Wednesday, August 09, 2006

Now is the Time - For a Blue Revolution

I put this up on the weekend; I'll put it up again now as a way of inviting all readers in Vancouver to our weekly Thursday meeting at the atrium of the main branch of the Vancouver Public Library, 7-9 pm. We're the guys in the blue scarves and bandanas. But make sure not to miss Charles' posts below.

Victor Davis Hanson:
When I used to read about the 1930s — the Italian invasion of Abyssinia, the rise of fascism in Italy, Spain, and Germany, the appeasement in France and Britain, the murderous duplicity of the Soviet Union, and the racist Japanese murdering in China — I never could quite figure out why, during those bleak years, Western Europeans and those in the United States did not speak out and condemn the growing madness, if only to defend the millennia-long promise of Western liberalism.

Of course, the trauma of the Great War was all too fresh, and the utopian hopes for the League of Nations were not yet dashed. The Great Depression made the thought of rearmament seem absurd. The connivances of Stalin with Hitler — both satanic, yet sometimes in alliance, sometimes not — could confuse political judgments.

But nevertheless it is still surreal to reread the fantasies of Chamberlain, Daladier, and Pope Pius, or the stump speeches by Charles Lindbergh (“Their [the Jews’] greatest danger to this country lies in their large ownership and influence in our motion pictures, our press, our radio, and our government”) or Father Coughlin (“Many people are beginning to wonder whom they should fear most — the Roosevelt-Churchill combination or the Hitler-Mussolini combination.”) — and baffling to consider that such men ever had any influence.

Not any longer.

Our present generation too is on the brink of moral insanity. That has never been more evident than in the last three weeks, as the West has proven utterly unable to distinguish between an attacked democracy that seeks to strike back at terrorist combatants, and terrorist aggressors who seek to kill civilians.

It is now nearly five years since jihadists from the Arab world left a crater in Manhattan and ignited the Pentagon. Apart from the frontline in Iraq, the United States and NATO have troops battling the Islamic fascists in Afghanistan. European police scramble daily to avoid another London or Madrid train bombing. The French, Dutch, and Danish governments are worried that a sizable number of Muslim immigrants inside their countries are not assimilating, and, more worrisome, are starting to demand that their hosts alter their liberal values to accommodate radical Islam. It is apparently not safe for Australians in Bali, and a Jew alone in any Arab nation would have to be discreet — and perhaps now in France or Sweden as well. Canadians’ past opposition to the Iraq war, and their empathy for the Palestinians, earned no reprieve, if we can believe that Islamists were caught plotting to behead their prime minister. Russians have been blown up by Muslim Chechnyans from Moscow to Beslan. India is routinely attacked by Islamic terrorists. An elected Lebanese minister must keep in mind that a Hezbollah or Syrian terrorist — not an Israeli bomb — might kill him if he utters a wrong word.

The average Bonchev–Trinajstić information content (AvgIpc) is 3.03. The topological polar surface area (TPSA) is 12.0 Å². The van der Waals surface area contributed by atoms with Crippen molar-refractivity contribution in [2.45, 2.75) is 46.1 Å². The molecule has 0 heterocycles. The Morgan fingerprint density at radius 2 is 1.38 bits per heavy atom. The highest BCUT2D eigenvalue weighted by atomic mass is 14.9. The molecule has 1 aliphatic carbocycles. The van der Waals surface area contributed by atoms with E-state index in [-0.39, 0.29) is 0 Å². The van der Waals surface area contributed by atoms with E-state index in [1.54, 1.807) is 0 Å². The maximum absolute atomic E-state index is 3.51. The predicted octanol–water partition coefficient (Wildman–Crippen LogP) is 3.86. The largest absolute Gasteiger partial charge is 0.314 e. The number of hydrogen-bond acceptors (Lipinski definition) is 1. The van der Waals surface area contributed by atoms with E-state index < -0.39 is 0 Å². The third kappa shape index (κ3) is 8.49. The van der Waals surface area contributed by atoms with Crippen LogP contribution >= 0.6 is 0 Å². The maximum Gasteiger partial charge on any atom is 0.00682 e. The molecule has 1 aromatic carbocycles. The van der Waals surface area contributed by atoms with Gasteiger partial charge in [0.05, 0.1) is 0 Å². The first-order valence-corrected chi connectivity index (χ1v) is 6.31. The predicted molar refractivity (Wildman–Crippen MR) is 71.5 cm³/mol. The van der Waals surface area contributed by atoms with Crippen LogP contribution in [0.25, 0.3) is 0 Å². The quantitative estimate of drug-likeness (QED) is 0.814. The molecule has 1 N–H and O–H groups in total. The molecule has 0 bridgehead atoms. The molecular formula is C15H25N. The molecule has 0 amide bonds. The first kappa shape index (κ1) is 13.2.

But then the world is awash with a vicious hatred that we have not seen in our generation: the most lavish film in Turkish history, “Valley of the Wolves,” depicts a Jewish-American harvesting organs at Abu Ghraib in order to sell them; the Palestinian state press regularly denigrates the race and appearance of the American Secretary of State; the U.N. secretary general calls a mistaken Israeli strike on a U.N. post “deliberate,” without a word that his own Blue Helmets have for years watched Hezbollah arm rockets in violation of U.N. resolutions, and Hezbollah’s terrorists routinely hide behind U.N. peacekeepers to ensure impunity while launching missiles.
Demonstrators on behalf of Hezbollah inside the United States — does anyone remember our 241 Marines slaughtered by these cowardly terrorists? — routinely carry placards with the Star of David juxtaposed with Swastikas, as voices praise terrorist killers. Few Arab-American groups these past few days have publicly explained that the sort of violence, tyranny, and lawlessness of the Middle East that drove them to the shores of a compassionate and successful America is best epitomized by the primordial creed of Hezbollah.

There is no need to mention Europe, an entire continent now returning to the cowardice of the 1930s. Its cartoonists are terrified of offending Muslim sensibilities, so they now portray the Jews as Nazis, secure that no offended Israeli terrorist might chop off their heads. The French foreign minister meets with the Iranians to show solidarity with the terrorists who promise to wipe Israel off the map (“In the region there is of course a country such as Iran — a great country, a great people and a great civilization which is respected and which plays a stabilizing role in the region”) — and manages to outdo Chamberlain at Munich. One wonders only whether the prime catalyst for such French debasement is worry over oil, terrorists, nukes, unassimilated Arab minorities at home, or the old Gallic Jew-hatred.

It is now a cliché to rant about the spread of postmodernism, cultural relativism, utopian pacifism, and moral equivalence among the affluent and leisured societies of the West. But we are seeing the insidious wages of such pernicious theories as they filter down from our media, universities, and government — and never more so than in the general public’s nonchalance since Hezbollah attacked Israel.

These past few days the inability of millions of Westerners, both here and in Europe, to condemn fascist terrorists who start wars, spread racial hatred, and despise Western democracies is the real story, not the “quarter-ton” Israeli bombs that inadvertently hit civilians in Lebanon who live among rocket launchers that send missiles into Israeli cities and suburbs.